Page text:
The Director of AMREC, Professor Carolyn Afolami, stressed the need to train farmers on ways of diversifying their resources, in order to reduce the risks associated with absolute dependence on conventional crop and animal production, as sources of income. She stated that Beekeeping required little land space and would be an ideal enterprise for small scale and resource-poor farmers, stating that the training would further boost the population of Beekeeping farmers and increase the production of adequate quantity and quality honey to meet the increasing demand of consumers and industries. She said, apart from the environmental benefits of increasing yield through pollination by bees, Beekeepers would also enjoy additional economic benefits of supplying raw materials for the production of alcoholic beverages, feed for livestock, drug ingredients and cosmetics, among others.
Presenting the equipment, the Programme Leader, Training and Farm Demonstrations (TFD) of AMREC, Dr. Jacob Olaoye, emphasised that 60 percent of proceeds from the beehives will be kept by the community for other agricultural pursuits, while the remaining 40 percent would come to AMREC, to further empower other communities. Participants were taken on different training modules like "Apiary Selection, Establishment and Management", by Dr. Adedoyin Osipitan; "Honey and Traditions, Medicinal Uses and Beekeeping Practice", by Professor Samuel Oluwalana and "Value Addition, Packaging and Marketing of Bee Hive Products", by Dr. Olufunmilayo Oluwalana.
The Vice-Chancellor, Professor Olusola Oyewole, has lauded the Cassava: Adding Value for Africa (CAVA II) Project on effective management. The Vice-Chancellor gave the commendation while receiving Principal Officers of the project, who recently paid him a courtesy visit, as the programme officer, Bill and Melinda Gates Foundation, Mr. Orin Hasson, has restated the need for more African countries to invest in the production of cassava. The Vice-Chancellor noted that CAVA II had been well managed in the areas of accountability and timely release of project funds to its partners, as demanded by its financier, the Bill and Melinda Gates Foundation.
Professor Oyewole, who is also the President, Association of African Universities (AAU), stated that “the issue that we thought would be a problem, which is the proper and timely release of funds has not been a problem. There has not been an issue with the funding, the funds are timely and properly released, as demanded by the Bill and Melinda Gates Foundation”. Professor Oyewole also lauded the leadership of CAVA II Project for proper and timely release of funds for the smooth implementation of the multi-national project operating in the five African countries, namely: Nigeria, Ghana, Tanzania, Malawi and Uganda.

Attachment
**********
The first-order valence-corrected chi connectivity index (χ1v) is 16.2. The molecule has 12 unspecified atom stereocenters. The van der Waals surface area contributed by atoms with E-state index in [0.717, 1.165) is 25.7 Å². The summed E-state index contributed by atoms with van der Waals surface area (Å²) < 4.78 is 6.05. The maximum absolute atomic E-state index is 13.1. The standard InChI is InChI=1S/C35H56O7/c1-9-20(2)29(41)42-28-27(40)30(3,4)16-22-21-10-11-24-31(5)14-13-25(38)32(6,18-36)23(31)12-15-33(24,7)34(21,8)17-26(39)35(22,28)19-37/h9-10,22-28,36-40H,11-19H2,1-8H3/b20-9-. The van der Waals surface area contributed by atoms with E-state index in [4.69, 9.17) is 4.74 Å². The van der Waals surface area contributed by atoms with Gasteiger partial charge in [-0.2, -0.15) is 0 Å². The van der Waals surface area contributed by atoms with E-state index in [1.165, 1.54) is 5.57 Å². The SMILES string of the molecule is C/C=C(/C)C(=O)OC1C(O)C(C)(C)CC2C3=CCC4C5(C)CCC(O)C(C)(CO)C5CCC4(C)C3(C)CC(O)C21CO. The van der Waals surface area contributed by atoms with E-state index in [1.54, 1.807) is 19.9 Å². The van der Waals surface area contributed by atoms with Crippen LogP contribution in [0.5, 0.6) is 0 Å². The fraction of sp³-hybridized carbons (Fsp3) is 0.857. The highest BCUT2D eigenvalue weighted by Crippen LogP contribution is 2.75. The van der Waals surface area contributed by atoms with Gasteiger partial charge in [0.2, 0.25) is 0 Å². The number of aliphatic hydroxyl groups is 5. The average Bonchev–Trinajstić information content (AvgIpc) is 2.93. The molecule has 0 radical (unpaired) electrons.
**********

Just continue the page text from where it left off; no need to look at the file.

While giving an update of the project’s activities, the Project Director, Professor Kolawole Adebayo, pointed out that CAVA II was an opportunity for FUNAAB to be a leader in the rank of African institutions that were being tested for the management of grants, adding that the project would open doors of opportunities for other African institutions. "Bill and Melinda Gates Foundation is very interested in this project. It is the Foundation's main experiment in providing funds directly to African institutions for implementing multi-country projects. We are mindful of this. So, we ensure 100 percent transparency and accountability in the management of the project”. Professor Adebayo also disclosed that CAVA II had maintained utmost meticulousness in ensuring proper management and timely release of project funds. “Proper funds management is very important in the Bill and Melinda Gates Foundation. So, we make sure that the transfer of funds have been timely. Between May and September last year, everybody got their money as and when due. We also ask for prompt reporting of accounts and our partners have been providing that, too”.
The Country Manager of CAVA II, Nigeria, Professor Lateef Sanni, highlighted some of the successes recorded by the project in the country. “We have signed an MoU (Memorandum of Understanding), with the biggest cassava processing company in Nigeria, which is Thai Farms International. It uses about 60 tonnes of cassava daily and we are mobilising farmers to deliver cassava roots to it (Thai Farms). Greentech Company has also signed MoU with us to deliver roots to their factories. We have also signed MoU with Allied Atlantic Distillers Limited (AADL). We are working with 20 Small and Medium Enterprises (SMEs), who are benefiting from the Cassava Transformation Agenda Programme (CTAP). Those 20 SMEs are being strengthened by CAVA II in terms of logistics. So, we are working with farmers and developing markets”, Professor Sanni said.